The personal practice of going back to remember and reread childhood books has increasingly found a place in canonization processes in the later years of the twentieth century and into the twenty-first, enriching and shaping the history of how a specific text becomes a ‘children’s classic.’ Italo Calvino’s premise that “the classics are books that exert a peculiar influence, both when they refuse to be eradicated from the mind and when they conceal themselves in the folds of memory” (Calvino 1990: 4) suggests that individual recollection must be set alongside cultural histories in order to understand the interweaving impulses involved in canon formation. Private canons are formed within a matrix of literary, historical and socio-cultural contexts, and can run in parallel with public canons or may diverge from and challenge them. The experiences of individual readers provide windows onto everyday use of canons and the negotiations that might be made when encountering a book that has been sanctioned as appropriate in some way for a specific audience: children; British children; British girls; and so on. It is important to explain precisely what that book might have done to its readership in order to secure its place in a certain canon. While it can be difficult to identify and isolate the immediate impact a text has on a child through discussion with him or her, paying attention to reading histories and the practice of rereading in adulthood can offer insights into the effects that classic texts have on readers over time, thus helping to explain their significance on a personal level. The concept of the “paracanon,” defined by Catharine R. Stimpson (1990, 97) as a set of texts “beloved” (98) by individuals and communities of readers that may exist beyond traditional parameters of critical taste or opinion, is a helpful tool for articulating the power of such personal narratives and will set the tone for this chapter’s interrogation of the canonization of The Secret Garden. I prefer to extend Stimpson’s definition to include texts that exert something of Calvino’s “peculiar influence,” and not just those that evoke feelings of passion or nostalgic love, since childhood reading is made up of a gamut of emotional investments and all can help to shape a personal canon. In her study of children’s literature and canonicity, Anne Lundin (2004) provides a good account of her lifelong “romance” with Frances Hodgson Burnett’s 1911 novel that helps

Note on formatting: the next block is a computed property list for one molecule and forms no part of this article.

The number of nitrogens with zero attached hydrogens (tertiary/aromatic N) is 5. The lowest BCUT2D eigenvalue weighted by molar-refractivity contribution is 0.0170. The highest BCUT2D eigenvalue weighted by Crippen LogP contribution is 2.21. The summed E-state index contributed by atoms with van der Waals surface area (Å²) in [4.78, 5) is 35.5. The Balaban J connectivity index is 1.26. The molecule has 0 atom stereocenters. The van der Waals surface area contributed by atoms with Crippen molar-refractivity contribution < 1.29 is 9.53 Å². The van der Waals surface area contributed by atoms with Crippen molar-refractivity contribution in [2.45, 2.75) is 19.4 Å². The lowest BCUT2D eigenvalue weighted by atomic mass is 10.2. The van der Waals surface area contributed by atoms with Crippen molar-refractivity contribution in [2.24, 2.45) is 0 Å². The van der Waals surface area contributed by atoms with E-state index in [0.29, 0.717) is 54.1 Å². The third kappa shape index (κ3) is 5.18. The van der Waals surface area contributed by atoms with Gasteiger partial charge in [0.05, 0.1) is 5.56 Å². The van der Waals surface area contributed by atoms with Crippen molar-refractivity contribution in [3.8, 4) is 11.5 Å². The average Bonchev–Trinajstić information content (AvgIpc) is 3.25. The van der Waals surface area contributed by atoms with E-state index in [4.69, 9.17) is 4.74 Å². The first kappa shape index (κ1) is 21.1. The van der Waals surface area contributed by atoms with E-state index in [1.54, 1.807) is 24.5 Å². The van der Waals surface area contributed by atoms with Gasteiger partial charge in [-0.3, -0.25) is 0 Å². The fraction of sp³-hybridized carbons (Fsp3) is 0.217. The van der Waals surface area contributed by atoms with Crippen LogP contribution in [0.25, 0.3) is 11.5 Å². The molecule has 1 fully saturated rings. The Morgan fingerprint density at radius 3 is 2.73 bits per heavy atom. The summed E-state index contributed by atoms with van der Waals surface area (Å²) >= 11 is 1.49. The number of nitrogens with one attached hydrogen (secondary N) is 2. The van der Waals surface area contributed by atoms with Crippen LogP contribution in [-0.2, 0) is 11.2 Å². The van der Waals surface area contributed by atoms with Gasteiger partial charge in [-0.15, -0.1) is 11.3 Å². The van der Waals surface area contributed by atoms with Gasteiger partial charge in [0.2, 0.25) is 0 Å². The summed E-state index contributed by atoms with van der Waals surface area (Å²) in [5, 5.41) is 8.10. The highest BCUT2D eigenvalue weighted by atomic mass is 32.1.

demonstrate the importance of investigation into paracanons, explaining how it acts for her as a connection to her younger self that is “primal, fierce, protective” (121, 147), while Beverly Lyon Clark notes that for many of her female friends and colleagues with whom she discusses childhood reading, the work is a “secret love” (2003: 30). Yet there are other remembered relationships with The Secret Garden, less passionate but no less telling about its meaning for readers, that are worth examining.